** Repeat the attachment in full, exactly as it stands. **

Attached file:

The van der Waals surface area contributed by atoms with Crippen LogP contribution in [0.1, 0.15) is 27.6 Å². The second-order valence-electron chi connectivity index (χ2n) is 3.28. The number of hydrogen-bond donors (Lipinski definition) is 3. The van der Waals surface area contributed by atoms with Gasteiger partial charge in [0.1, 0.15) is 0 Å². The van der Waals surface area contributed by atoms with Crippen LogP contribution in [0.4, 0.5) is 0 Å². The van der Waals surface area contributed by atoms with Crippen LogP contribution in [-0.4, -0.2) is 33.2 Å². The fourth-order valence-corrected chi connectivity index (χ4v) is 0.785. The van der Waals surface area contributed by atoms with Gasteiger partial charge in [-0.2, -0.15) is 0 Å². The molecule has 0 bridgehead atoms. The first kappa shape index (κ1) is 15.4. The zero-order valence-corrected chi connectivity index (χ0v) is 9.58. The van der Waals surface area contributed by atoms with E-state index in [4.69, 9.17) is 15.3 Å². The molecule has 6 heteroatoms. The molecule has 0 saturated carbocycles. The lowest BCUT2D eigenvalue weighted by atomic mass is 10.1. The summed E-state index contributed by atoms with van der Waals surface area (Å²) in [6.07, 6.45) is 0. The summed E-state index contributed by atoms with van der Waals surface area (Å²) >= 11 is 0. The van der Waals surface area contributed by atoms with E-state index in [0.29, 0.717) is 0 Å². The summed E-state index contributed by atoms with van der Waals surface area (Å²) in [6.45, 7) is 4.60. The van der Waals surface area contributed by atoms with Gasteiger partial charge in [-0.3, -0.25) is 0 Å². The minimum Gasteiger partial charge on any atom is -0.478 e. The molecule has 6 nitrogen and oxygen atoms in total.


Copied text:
The van der Waals surface area contributed by atoms with Crippen LogP contribution in [0.1, 0.15) is 27.6 Å². The second-order valence-electron chi connectivity index (χ2n) is 3.28. The number of hydrogen-bond donors (Lipinski definition) is 3. The van der Waals surface area contributed by atoms with Gasteiger partial charge in [0.1, 0.15) is 0 Å². The van der Waals surface area contributed by atoms with Crippen LogP contribution in [0.4, 0.5) is 0 Å². The van der Waals surface area contributed by atoms with Crippen LogP contribution in [-0.4, -0.2) is 33.2 Å². The fourth-order valence-corrected chi connectivity index (χ4v) is 0.785. The van der Waals surface area contributed by atoms with Gasteiger partial charge in [-0.2, -0.15) is 0 Å². The molecule has 0 bridgehead atoms. The first kappa shape index (κ1) is 15.4. The zero-order valence-corrected chi connectivity index (χ0v) is 9.58. The van der Waals surface area contributed by atoms with E-state index in [4.69, 9.17) is 15.3 Å². The molecule has 6 heteroatoms. The molecule has 0 saturated carbocycles. The lowest BCUT2D eigenvalue weighted by atomic mass is 10.1. The summed E-state index contributed by atoms with van der Waals surface area (Å²) in [6.07, 6.45) is 0. The summed E-state index contributed by atoms with van der Waals surface area (Å²) >= 11 is 0. The van der Waals surface area contributed by atoms with E-state index in [0.29, 0.717) is 0 Å². The summed E-state index contributed by atoms with van der Waals surface area (Å²) in [6.45, 7) is 4.60. The van der Waals surface area contributed by atoms with Gasteiger partial charge in [-0.3, -0.25) is 0 Å². The minimum Gasteiger partial charge on any atom is -0.478 e. The molecule has 6 nitrogen and oxygen atoms in total.